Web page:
لأية أسئلة أخرى أو استفسارات أو ردود أو مقترحات مستقبلية يرجى مراسلتنا على: SyriaCampaigns@gmail.com

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IMPORTANT: Please follow our official Twitter account for the Syria Campaigns: @SyriaCampaigns (http://twitter.com/#!/syriacampaigns) & “like” our fanpage (https://www.facebook.com/TwitterUsersForSyria).

هام: يرجى متابعة حساب التويتر الرسمي للحملة السورية @SyriaCampaigns (http://twitter.com/#!/syriacampaigns)

و عمل لايك على الصفخة الخاصة بنا (https://www.facebook.com/TwitterUsersForSyria).

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Time of Campaign around the world:

FRIDAYS

*** 3-5 pm (15:00-17:00) Syria Time GMT +2

*** 8-10 am (08:00-10:00) USA Eastern Time GMT-5

GMT -5: 08:00 – 10:00: USA Eastern, Ontario, Quebec

GMT -6: 07:00 – 09:00: USA Central, Ontario

GMT -7: 06:00 – 08:00: USA Mountain, Alberta

GMT -8: 05:00 – 07:00: USA Pacific, Vancouver, Anchorage, Yukon

GMT -9: 04:00 – 06:00: Alaska

GMT -10: 05:00 – 07:00: Hawaii

GMT 0: 13:00 – 15:00: London

GMT +1: 14:00 – 16:00: Algiers, Tunis, Amsterdam, Berlin, Madrid, Paris, Rome

GMT +2: 15:00 – 17:00: Damascus, Jerusalem, Istanbul, Amman, Beirut, Tripoli

GMT +3: 16:00 – 18:00: Baghdad, UAE, Riyadh, Moscow, Tehran

GMT +4: 17:00 – 19:00: Dubai, Abu Dhabi, Muscat, Kaul

GMT +5: 18:00 – 20:00: Islamabad, New Dehli

GMT +6: 19:00 – 21:00: Sri Lanka, Burma

GMT +7: 20:00 – 22:00: Bangkok, Jakarta, Western Australian

GMT +8: 21:00 – 23:00: Beijing, Hong Kong, Singapore, China Coast

GMT +9: 22:00 – 00:00: Seoul, Tokyo, Central Australia

GMT +10: 23:00 – 01:00: Melbourne, Eastern Australia

وقت الحملة

الجمعة

*** 3-5 pm (15:00-17:00) حسب التوقيت المحلي لسورية  GMT +2

*** 8-10 am (08:00-10:00) حسب التوقيت المحلي للسواحل الشرقية للولايات المتحدة الأمريكية  GMT-5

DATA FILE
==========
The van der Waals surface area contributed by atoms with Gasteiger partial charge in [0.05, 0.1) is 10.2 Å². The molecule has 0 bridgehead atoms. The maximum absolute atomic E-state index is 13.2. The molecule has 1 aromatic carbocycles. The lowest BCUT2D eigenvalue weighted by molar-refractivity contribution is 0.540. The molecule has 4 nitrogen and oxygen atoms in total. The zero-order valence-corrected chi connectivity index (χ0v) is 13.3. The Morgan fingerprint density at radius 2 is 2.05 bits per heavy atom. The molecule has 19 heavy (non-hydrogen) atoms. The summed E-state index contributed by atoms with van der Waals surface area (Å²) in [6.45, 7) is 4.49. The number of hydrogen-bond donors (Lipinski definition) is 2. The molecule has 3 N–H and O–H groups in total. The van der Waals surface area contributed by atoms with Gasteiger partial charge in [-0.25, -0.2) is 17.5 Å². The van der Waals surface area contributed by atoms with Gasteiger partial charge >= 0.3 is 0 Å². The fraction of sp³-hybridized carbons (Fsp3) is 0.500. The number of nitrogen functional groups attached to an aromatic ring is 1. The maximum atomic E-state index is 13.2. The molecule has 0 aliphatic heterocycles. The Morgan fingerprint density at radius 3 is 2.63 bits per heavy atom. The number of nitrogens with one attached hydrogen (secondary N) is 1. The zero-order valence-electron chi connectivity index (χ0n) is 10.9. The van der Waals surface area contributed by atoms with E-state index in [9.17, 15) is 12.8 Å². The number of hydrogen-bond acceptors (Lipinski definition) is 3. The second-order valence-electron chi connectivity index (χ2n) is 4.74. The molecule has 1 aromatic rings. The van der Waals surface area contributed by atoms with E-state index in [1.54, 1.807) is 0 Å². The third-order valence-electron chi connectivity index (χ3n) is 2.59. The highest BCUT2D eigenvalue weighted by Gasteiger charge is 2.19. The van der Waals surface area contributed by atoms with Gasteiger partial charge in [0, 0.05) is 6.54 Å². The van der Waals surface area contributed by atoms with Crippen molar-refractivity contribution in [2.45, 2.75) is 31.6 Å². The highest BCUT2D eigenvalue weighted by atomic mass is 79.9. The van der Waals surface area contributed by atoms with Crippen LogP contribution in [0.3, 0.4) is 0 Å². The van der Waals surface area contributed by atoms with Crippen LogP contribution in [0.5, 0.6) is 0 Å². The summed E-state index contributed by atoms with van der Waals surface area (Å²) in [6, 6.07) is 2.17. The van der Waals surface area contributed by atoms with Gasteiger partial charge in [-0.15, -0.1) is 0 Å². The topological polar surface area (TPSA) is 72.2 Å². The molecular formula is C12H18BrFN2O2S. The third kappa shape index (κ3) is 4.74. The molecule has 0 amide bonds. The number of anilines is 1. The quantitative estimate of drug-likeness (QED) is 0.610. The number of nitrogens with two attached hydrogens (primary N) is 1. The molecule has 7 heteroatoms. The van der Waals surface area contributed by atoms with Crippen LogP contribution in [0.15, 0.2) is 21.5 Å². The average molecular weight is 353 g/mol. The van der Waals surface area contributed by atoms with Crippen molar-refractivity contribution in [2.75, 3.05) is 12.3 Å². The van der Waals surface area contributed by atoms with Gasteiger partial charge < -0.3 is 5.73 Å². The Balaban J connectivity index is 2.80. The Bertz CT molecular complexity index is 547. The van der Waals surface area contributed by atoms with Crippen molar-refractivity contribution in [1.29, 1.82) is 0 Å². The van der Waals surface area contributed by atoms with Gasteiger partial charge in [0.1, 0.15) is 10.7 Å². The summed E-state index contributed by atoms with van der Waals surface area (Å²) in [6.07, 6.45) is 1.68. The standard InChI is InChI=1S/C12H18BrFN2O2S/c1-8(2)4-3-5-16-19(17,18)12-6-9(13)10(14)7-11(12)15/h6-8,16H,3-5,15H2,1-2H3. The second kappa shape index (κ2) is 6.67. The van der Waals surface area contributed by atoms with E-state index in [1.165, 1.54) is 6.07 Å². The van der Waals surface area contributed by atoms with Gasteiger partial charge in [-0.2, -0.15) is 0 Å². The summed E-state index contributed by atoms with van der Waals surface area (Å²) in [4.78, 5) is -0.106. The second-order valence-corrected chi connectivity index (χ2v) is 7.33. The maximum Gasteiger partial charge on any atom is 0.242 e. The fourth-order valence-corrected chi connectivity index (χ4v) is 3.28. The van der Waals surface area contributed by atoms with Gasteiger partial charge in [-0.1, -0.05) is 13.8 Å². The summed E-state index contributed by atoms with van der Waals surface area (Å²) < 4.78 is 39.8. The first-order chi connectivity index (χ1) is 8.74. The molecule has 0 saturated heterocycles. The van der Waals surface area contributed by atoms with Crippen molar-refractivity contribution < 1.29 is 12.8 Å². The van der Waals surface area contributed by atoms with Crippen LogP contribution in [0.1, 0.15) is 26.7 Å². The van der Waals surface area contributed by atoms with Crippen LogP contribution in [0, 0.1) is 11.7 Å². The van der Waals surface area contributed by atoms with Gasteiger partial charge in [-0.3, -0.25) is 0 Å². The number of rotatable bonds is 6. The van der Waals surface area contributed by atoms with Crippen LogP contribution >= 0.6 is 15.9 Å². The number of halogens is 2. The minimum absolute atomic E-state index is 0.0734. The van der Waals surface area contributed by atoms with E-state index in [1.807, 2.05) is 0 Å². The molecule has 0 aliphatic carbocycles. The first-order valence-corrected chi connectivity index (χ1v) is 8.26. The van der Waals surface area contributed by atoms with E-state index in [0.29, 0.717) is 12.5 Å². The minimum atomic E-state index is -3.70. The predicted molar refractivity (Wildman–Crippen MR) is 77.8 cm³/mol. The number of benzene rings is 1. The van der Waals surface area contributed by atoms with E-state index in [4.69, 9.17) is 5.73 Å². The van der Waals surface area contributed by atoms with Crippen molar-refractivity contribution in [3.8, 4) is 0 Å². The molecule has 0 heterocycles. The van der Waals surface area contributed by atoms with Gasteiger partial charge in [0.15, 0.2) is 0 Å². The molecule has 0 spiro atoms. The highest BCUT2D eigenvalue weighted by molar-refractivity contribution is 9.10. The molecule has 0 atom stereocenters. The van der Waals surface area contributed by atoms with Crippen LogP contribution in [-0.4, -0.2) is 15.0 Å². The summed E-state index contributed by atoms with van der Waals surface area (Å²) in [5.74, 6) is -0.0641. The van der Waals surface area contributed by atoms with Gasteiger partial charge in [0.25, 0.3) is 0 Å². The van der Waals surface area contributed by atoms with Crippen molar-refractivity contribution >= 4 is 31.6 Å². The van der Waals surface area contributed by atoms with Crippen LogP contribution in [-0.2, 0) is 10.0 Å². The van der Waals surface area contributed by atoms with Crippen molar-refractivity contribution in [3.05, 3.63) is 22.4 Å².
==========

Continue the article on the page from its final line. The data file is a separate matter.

GMT -5: 08:00 – 10:00: السواحل الشرقية من الولايات المتحدة ، اونتاريو، كيبيك

GMT -6: 07:00 – 09:00: وسط الولايات المتحدة الأمريكية ، اونتاريو

GMT -7: 06:00 – 08:00: جبال الولايات المتحدة الأمريكية ، ألبرتا

GMT -8: 05:00 – 07:00: طرف المحيط الهادئ من الولايات المتحدة الأمريكية ، فانكوفر ، مرسى ، يوكون

GMT -9: 04:00 – 06:00: ألاسكا

GMT -10: 05:00 – 07:00: هاواي

GMT 0: 13:00 – 15:00: لندن

GMT +1: 14:00 – 16:00: الجزائر ، تونس ، أمستردام ، برلين ، مدريد ، باريس ، روما

GMT +2: 15:00 – 17:00: دمشق ، القدس ، اسطنبول ، عمان ، بيروت ، طرابلس

GMT +3: 16:00 – 18:00: بغداد، الإمارات العربية المتحدة ، الرياض ، موسكو ، طهران

GMT +4: 17:00 – 19:00: دبي ، أبو ظبي ، مسقط ، كاول

GMT +5: 18:00 – 20:00: إسلام آباد ، نيودلهي

GMT +6: 19:00 – 21:00:  سري لانكا ، بورما

GMT +7: 20:00 – 22:00: بانكوك ، جاكرتا ، غرب أستراليا

GMT +8: 21:00 – 23:00:  بكين ، هونغ كونغ ، سنغافورة ، كوست الصين

GMT +9: 22:00 – 00:00: سيول ، طوكيو ، وسط أستراليا

GMT +10: 23:00 – 01:00: ملبورن ، استراليا الشرقية

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Thank you for standing up for human rights in Syria! Please invite your friends and followers to join us. We appreciate all the help and support. Let us know if you have questions or concerns!